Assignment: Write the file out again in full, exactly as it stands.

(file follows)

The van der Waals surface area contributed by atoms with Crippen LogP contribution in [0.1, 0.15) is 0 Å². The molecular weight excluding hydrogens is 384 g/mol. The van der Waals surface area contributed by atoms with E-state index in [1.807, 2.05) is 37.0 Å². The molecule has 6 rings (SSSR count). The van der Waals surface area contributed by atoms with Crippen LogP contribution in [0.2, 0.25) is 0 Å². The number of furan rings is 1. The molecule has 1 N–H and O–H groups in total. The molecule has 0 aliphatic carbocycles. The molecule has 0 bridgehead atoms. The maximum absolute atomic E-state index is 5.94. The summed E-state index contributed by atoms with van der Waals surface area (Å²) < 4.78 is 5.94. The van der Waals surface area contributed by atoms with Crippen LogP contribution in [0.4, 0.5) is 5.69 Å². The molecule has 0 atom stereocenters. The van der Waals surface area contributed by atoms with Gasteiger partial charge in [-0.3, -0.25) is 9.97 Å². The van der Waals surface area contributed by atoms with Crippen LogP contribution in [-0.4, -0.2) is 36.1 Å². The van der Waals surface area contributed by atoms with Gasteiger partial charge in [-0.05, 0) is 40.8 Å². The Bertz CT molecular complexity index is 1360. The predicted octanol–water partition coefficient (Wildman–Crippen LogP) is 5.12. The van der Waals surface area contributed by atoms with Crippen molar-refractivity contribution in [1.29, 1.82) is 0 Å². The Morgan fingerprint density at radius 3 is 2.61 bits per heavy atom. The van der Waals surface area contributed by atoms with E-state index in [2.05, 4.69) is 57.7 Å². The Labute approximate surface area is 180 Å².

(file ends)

The van der Waals surface area contributed by atoms with Crippen LogP contribution in [0.1, 0.15) is 0 Å². The molecular weight excluding hydrogens is 384 g/mol. The van der Waals surface area contributed by atoms with E-state index in [1.807, 2.05) is 37.0 Å². The molecule has 6 rings (SSSR count). The van der Waals surface area contributed by atoms with Crippen LogP contribution in [0.2, 0.25) is 0 Å². The number of furan rings is 1. The molecule has 1 N–H and O–H groups in total. The molecule has 0 aliphatic carbocycles. The molecule has 0 bridgehead atoms. The maximum absolute atomic E-state index is 5.94. The summed E-state index contributed by atoms with van der Waals surface area (Å²) < 4.78 is 5.94. The van der Waals surface area contributed by atoms with Crippen LogP contribution in [0.4, 0.5) is 5.69 Å². The molecule has 0 atom stereocenters. The van der Waals surface area contributed by atoms with Gasteiger partial charge in [-0.3, -0.25) is 9.97 Å². The van der Waals surface area contributed by atoms with Crippen LogP contribution in [-0.4, -0.2) is 36.1 Å². The van der Waals surface area contributed by atoms with Gasteiger partial charge in [-0.05, 0) is 40.8 Å². The Bertz CT molecular complexity index is 1360. The predicted octanol–water partition coefficient (Wildman–Crippen LogP) is 5.12. The van der Waals surface area contributed by atoms with Crippen molar-refractivity contribution in [1.29, 1.82) is 0 Å². The Morgan fingerprint density at radius 3 is 2.61 bits per heavy atom. The van der Waals surface area contributed by atoms with E-state index in [2.05, 4.69) is 57.7 Å². The Labute approximate surface area is 180 Å².